With the brand-new musical, Drury Lane Theatre sings the praises of one lovable maid
More often than not, musicals don’t spring to life from a blank slate. “West Side Story” riffed on “Romeo and Juliet,” “The Color Purple” was an adaptation of Alice Walker’s Pulitzer Prize-winning novel and “Billy Elliot” was sourced from the film of the same name. Now, Drury Lane Theatre — making its mark as a showcase for new work — presents “Hazel,” based on the classic Ted Key newspaper cartoon and the ’60s TV show that starred Shirley Booth as the straight-talking maid who kept a young family in line.
Written by TV veteran Lissa Levin (“Cheers,” “Family Ties”), with music by Ron Abel and lyrics from Chuck Steffan, “Hazel” is set in the 1960s, a era that offers lots to work with, suggests director Joshua Bergasse. “It was a time of great change in the country, great design, great music and great dance styles. We’ve really been drawing upon the period for inspiration for the show.” And while dipping so far back in pop culture might seem a stretch for audiences whose idea of a “classic” musical could well be “Wicked,” Bergasse says the show rides on more than nostalgia. “It’s about family relationships, standing up for what you believe and equality in the workforce, all issues we still deal with today.”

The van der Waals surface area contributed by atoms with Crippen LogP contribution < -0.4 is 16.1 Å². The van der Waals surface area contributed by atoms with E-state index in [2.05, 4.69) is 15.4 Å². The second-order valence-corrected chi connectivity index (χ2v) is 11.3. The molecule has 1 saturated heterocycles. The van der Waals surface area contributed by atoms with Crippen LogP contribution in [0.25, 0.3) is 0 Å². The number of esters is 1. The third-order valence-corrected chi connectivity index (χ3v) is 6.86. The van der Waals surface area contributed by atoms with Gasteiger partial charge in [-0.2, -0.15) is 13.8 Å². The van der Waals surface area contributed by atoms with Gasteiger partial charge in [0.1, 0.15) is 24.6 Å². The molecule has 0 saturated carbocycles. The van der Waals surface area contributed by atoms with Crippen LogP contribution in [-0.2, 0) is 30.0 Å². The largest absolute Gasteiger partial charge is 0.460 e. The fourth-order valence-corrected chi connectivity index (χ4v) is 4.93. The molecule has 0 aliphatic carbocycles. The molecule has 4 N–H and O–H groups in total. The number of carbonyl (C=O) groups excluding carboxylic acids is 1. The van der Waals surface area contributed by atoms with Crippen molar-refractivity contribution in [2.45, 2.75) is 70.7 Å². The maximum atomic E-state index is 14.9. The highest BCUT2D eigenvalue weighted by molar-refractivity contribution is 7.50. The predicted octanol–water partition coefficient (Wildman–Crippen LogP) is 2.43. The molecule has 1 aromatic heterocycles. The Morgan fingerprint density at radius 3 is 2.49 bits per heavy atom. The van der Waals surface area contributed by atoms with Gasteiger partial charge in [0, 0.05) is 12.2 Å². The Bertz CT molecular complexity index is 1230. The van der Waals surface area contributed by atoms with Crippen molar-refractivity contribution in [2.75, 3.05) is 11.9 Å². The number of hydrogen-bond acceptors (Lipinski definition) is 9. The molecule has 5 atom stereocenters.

The new show, says Bergasse, is a sort of prequel to the TV series. “It’s the story of how Hazel meets the Baxters, the family she works for. We’re not limiting the characters you meet in our musical to Hazel and the Baxters. The authors have created some wonderfully colorful characters that are a big part of our story.”
Like the self-assured character she portrays, “Hazel” star Klea Blackhurst has no doubt that audiences will respond positively to the lovable domestic who made her first appearance in The Saturday Evening Post in 1943. “If you know Hazel from television, this show will delight you. If you have no idea what a Hazel is, this show will delight you,” Blackhurst says. “Hazel is the most observant, experienced person in the room. Once you’ve experienced this show, I’d love it if, rather than wanting a Hazel in your life, you’d want to be a Hazel in someone else’s.”
March 31-May 29, Drury Lane Theatre, 100 Drury Lane, Oakbrook Terrace. For tickets ($50-$55), visit Drurylanetheatre.com.